Korach is identified as the son of Yitzhar, grandson of K'hat, great grandson of Levi. It is quite unusual to identify biblical personalities as such. Rashi points out that the lineage mentioned in the pasuk stops before reaching Yaakov Avinu who foresaw Korach's wickedness and pleaded with G-d not to be included in the Torah's account of Korach's deeds. On the other hand, it reached back to Levi because Korach's being from Levi was the major factor involved in the whole episode.
Korach, Datan & Aviram and ON b. Pelet (who backed out in time) challenge Moshe's authority. Korach enlists 250 men to publicize his/their "cause".
[SDT] Korach was a first cousin of Moshe and Aharon. He felt slighted by the fact that both top positions - the leadership and Kohen Gadol-ship - went to two of his uncle Amram's sons (Moshe & Aharon) and the leadership of the K'hat family went to another cousin, the son of Korach's father's younger brother - Elitzafan b. Uziel. Korach found sympathy for his cause within the tribe of Reuven because Reuven himself was passed over for the leadership (which went to Yehuda), the birthright (Yosef received the double portion of the firstborn in the form of the tribes of Ephraim and Menashe) and the Kehuna/Leviya.
Moshe proposes a test - both Aharon and Korach's people will offer incense before G-d and G-d will indicate whom He chooses. Moshe tries to talk Korach out of his fight by telling him that being a Levi is special - why seek more? Moshe then calls for Datan & Aviram (from here we learn that the court sends a deputy - a shoteir - to bring in an accused party); they arrogantly refuse Moshe's summons.
[SDT] Sources tell us that Korach taunted Moshe Rabeinu with two mocking questions - A talit made completely of T'cheilet, does it require Tzitzit (with the T'cheilet strand)? A house filled with Torah scrolls, does it require a mezuza? Both questions pointed to the same argument: A Nation of holy people, people who heard G-d's Voice at Sinai, do they require holy leaders? The basis of suggesting the talit question is the juxtaposition of the Korach episode to the portion of Tzitzit at the end of last week's sedra. The Kli Yakar suggests that the mezuza question is alluded to by the description of Datan & Aviram arrogantly standing at the doorway of their tent and mocking G-d's commandments and Moshe's leadership.
Moshe angrily asks G-d not to accept the incense offerings of Korach's group. Moshe then reiterates the challenge to Korach. Korach gathers the People to witness the "showdown"; the 250 people and Aharon will each have the special vessel onto which they will place a glowing coal, onto which they will put the incense and they will all be standing at the entrance to the Ohel Mo'ed. G-d's "glory" was revealed to the People.
[SDT] The Gemara tells us that when Korach challenged Moshe's authority, it was the Sun and the Moon that appeared before G-d and said: If you side with the son of Amram (i.e. Moshe), then we will continue to shine; if not, we stop shining. What is the significance of this statement from the Gemara? One commentator points out that the Sun and the Moon were originally of equal greatness, and the Moon was diminished because "two kings cannot rule with one crown". This was exactly one of the problems with Korach's arguments, so the Sun and Moon were particularly appropriate participants in this issue. Notice that not only must the sun acknowledge the situation, but so must the moon. Korach's downfall was his lack of acceptance of a moon-like role.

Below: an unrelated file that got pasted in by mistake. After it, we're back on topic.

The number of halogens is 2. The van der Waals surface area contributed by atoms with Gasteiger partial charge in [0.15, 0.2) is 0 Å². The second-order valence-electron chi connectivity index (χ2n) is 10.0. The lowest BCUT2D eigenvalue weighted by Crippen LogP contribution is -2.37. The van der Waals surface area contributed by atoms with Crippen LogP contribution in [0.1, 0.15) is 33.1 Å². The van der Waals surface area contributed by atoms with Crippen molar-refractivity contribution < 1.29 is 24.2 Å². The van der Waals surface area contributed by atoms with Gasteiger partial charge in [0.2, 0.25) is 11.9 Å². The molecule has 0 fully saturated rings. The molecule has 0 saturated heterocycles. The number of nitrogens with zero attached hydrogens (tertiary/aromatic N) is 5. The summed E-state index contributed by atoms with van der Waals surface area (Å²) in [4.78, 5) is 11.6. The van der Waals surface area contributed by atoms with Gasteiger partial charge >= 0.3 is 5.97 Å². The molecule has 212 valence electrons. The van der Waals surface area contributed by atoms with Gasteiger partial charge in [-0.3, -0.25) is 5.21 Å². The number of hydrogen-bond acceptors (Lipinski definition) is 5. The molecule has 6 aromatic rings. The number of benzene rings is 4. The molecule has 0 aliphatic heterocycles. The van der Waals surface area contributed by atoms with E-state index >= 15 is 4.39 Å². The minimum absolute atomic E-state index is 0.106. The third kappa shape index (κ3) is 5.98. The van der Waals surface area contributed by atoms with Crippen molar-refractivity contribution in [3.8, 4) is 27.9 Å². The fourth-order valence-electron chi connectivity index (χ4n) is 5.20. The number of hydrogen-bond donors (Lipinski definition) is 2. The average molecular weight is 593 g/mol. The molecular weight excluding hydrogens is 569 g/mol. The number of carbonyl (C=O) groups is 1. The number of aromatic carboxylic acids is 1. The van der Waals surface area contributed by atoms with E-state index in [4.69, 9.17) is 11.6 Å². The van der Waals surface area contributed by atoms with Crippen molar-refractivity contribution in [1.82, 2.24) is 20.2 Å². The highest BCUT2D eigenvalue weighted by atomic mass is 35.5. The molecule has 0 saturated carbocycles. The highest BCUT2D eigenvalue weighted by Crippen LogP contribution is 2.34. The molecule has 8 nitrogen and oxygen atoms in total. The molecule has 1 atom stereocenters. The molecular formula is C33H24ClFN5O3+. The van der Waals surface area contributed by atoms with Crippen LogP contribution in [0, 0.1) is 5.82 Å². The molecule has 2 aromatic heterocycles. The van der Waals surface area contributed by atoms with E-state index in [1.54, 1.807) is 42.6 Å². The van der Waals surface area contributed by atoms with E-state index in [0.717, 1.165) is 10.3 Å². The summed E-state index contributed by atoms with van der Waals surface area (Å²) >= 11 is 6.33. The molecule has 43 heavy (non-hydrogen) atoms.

[Train of thought... When the Moon's brightness was diminished, so that there not be two equal rulers in the sky, it got the worse end of the deal. So as compensation, the Moon sometimes is visible during the day, when the Sun is out, but the Sun shines exclusively during the day. Except for above the Arctic Circle and below the Antarctic Circle, where the Sun reigns day and night. Ah, but only for half the year. The other half of the year, it is out of the picture completely. So that evens out. But the visibility of the Moon by day does restore a little balance.]
The People shouted in panic when they witnessed what was happening. A Divine fire consumed the 250 incense offerers. G-d tells Moshe to tell Elazar b. Aharon to collect the fire-pans and scatter the burning coals. The copper from the pans was to be used to plate the Mizbei'ach as a reminder that a non-Kohen must not attempt to usurp the Kohen's authority.
[SDT] The earth not only swallowed Korach's gang, but their possessions as well. The message, says IMREI SHEFER, is that one's wealth often causes a person to be arrogant. This, in turn, leads sometimes to challenging authority. The people's possessions were not innocent bystanders, so to speak, to Korach's rebellion.
Note that in Korach's rebellion we see not only two punishments, but two very different kinds of punishments, which, in turn, reflect the types of sin. Datan and Aviram and their ilk were plunged down into the bowels of the Earth. But the 250 K'toret-offerers, they were honorable people. They were godly. The Torah testifies to that when we are first introduced to them. They honestly believed that they were making proper offerings to G-d. Otherwise, they would not have risked their lives. They must have been surprised to have failed! Their sin was reaching TOO high towards the Divine. And their punishment was to be struck down by Divine fire (as had been Nadav and Avihu).
Here's another thought... Moshe was chosen by G-d to lead the people. True. And he will always be on a higher level than the rest of us. We, not G-d, elevated Moshe even higher. We decided that we did not want to hear the "Voice of G-d" anymore and we requested that Moshe tell us what G-d wants of us, and we would comply. G-d spoke to all of Israel. That was the plan. And that put all of Israel on the level of prophecy. With Moshe as the chief prophet. We forfeited our direct communication with G-d, and we made Moshe the ONLY prophet. (Let's not complicate the issue with the 70 elders who shared of Moshe's prophecy, like a candle that lights others.)